How to Study Better in College
Every student would want to know how to study better in college. The desire for better study habits is understandable. By having good grades in college, one would have better chances of getting their dream job that pays big bucks, which help ensure success and financial security in the future.
However, even psychologists and education experts agree that the “how to study better tips” that you read in magazines and online will not be effective if the student does not make the effort to develop the necessary study skills and literally make them a habit. This is particularly true for the specific factors related to the enhancement of memory and learning.
The five major factors in learning and memory enhancement are the following…
- Study Time = which involves how much time you allot for studying (this does not include class and homework times) and how you use said time
- Study Place = which involves your chosen location for studying and at what time
- The Input of Knowledge in Short-Term Memory = which involves how you enter what you have learned in short-term memory
- The Storage of Knowledge in Long-Term Memory = which involves saving the knowledge that you have inputted into your short-term memory to your long-term memory
- Knowledge Retrieval = getting the knowledge out of your memory, especially during tests.
Each of these factors will be discussed below.
The main key to learning how to study better in college lies in allotting sufficient study time (also known as “preparation time”) every day. In studies on how to study better for tests that was conducted on medical students, the participants have reported increased efficiency when they set regular study time periods in their daily college routine.
These study periods are usually 30 minutes to 1 hour in duration, depending upon the time available between classes. Why so short? It has been found that longer study times will result in dwindling concentration. So, even if a student is diligent enough to read his or her textbooks for 3 to 4 hours in the evening after class, he/she will get average or even poor grades.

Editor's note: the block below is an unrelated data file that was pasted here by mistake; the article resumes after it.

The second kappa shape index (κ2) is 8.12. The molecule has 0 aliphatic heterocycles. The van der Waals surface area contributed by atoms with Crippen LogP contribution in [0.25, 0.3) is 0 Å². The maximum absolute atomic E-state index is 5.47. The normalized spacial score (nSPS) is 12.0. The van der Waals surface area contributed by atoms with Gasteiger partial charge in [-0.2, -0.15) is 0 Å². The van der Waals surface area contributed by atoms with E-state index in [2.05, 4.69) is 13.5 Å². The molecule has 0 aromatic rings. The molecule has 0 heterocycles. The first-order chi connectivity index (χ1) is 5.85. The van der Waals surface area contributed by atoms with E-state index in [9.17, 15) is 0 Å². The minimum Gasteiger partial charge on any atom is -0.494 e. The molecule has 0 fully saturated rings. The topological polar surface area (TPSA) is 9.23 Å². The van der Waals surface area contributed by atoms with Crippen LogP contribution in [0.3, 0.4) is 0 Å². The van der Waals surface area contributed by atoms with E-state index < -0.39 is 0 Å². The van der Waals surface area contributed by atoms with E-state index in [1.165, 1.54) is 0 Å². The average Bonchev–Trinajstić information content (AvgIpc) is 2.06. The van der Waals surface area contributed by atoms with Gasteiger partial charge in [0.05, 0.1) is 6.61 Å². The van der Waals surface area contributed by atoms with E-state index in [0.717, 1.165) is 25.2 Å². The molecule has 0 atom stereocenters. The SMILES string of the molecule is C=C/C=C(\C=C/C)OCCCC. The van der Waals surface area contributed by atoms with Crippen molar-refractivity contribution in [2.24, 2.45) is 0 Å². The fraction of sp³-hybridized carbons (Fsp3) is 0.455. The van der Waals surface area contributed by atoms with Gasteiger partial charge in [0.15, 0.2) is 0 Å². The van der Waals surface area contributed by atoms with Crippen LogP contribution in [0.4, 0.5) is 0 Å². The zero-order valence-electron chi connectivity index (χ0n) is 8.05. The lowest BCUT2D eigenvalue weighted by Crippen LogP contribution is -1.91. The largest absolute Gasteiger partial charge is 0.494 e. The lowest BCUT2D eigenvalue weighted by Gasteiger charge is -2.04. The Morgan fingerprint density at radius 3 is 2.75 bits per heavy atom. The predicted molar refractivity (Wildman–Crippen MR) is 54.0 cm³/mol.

One psychology study gave this tip on improving concentration. While you are studying, carefully observe when you read the point that what you are reading in your textbook is no longer registering inside your head. It can also be that you are having difficulty in paying attention and you are growing more and more distracted. In these cases, you will need to read the study material faster. This is similar to driving at a faster speed. The faster you read, the more concentrated you become.
Students who have difficulties in comprehending study material at a faster reading rate can improve significantly if they take speed reading classes.
It has long been a given that the library is the best study place on campus because of its many books and its overall quiet environment. Recent studies by psychologists and education experts have shown that simply sticking to studying in the library may not be as effective as everyone thought. The better strategy would be to alternate study locations.
This is largely due to how human cognition works. A student is more likely to remember information he or she has learned if the memory is emphasized by the place where he/she studied, as well as by his/her mood.